The Hargrave Eye Center’s latest post:
Nanotechnology refers to work that’s done at the very smallest of scales. In nanotechnology, individual molecules and even atoms are moved and manipulated. Nanotechnology was first discussed in the late 1950s. The idea was named in the mid-1970s. By the 1980s, it was growing into a proper field.
In the past 30-odd years, nanotechnology has grown by leaps and bounds. Today, real interventions are starting to become possible. In labs across the globe, people are finding ways to integrate nanotechnology with biology. One of the most recent developments in this arena has seen mice develop night vision after injections.
Teams in China and Boston, Massachusetts have been hard at work on this project. Researchers there used subretinal injections to bind nanoparticles to retinal photoreceptors. The nanoantennae made it possible for the mice to convert near infrared light into visible green light.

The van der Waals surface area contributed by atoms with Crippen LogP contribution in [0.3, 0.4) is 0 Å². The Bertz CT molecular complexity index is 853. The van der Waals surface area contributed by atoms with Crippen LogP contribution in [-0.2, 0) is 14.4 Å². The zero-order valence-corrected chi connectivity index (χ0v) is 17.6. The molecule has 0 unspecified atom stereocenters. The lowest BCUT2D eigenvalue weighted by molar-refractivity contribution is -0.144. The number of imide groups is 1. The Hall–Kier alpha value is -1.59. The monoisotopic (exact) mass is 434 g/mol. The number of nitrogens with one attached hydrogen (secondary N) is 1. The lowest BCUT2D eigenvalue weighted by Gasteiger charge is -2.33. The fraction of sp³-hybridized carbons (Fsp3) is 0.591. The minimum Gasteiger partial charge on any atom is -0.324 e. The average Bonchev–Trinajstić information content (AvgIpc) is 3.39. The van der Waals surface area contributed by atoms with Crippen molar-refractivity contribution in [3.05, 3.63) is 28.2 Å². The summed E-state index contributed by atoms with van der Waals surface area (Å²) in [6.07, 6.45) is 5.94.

The potential for this technology is intriguing. Scientists in China, who conducted this research, say the mice suffered few side effects. The injections left the mice with infrared vision, which no mammals have naturally. If this treatment can be adapted for the human body, it could have valuable applications.
Currently, to see in the dark, humans rely on equipment. Infrared cameras are used in research and for security purposes. Night vision goggles are effective, but they can also break or get lost at an inopportune moment. Injections making it possible for humans to see in the dark could revolutionize military maneuvers and some types of research. It could also make search and rescue operations much more efficient.
Of course, there are some caveats with this research. Mice are much simpler animals than humans are. The effects of the injections were temporary. The mice were able to distinguish things in the NIR conditions for about two weeks. Although not many side effects were observed, they were mild and temporary. Issues like cloudy retinas cleared up after about one week.
Scientists are eager to see what nanotechnology can do in the human body. This technology has the potential to change the way diseases are treated. In the future, it may be possible to target specific cells to prevent or repair damage. Nanotechnology could also possibly be used to specifically target troublesome cells in cancers. For now, these early experiments are offering very promising results.
from Hargrave Eye Center |Ocular Health Experts https://ift.tt/2HYgs1f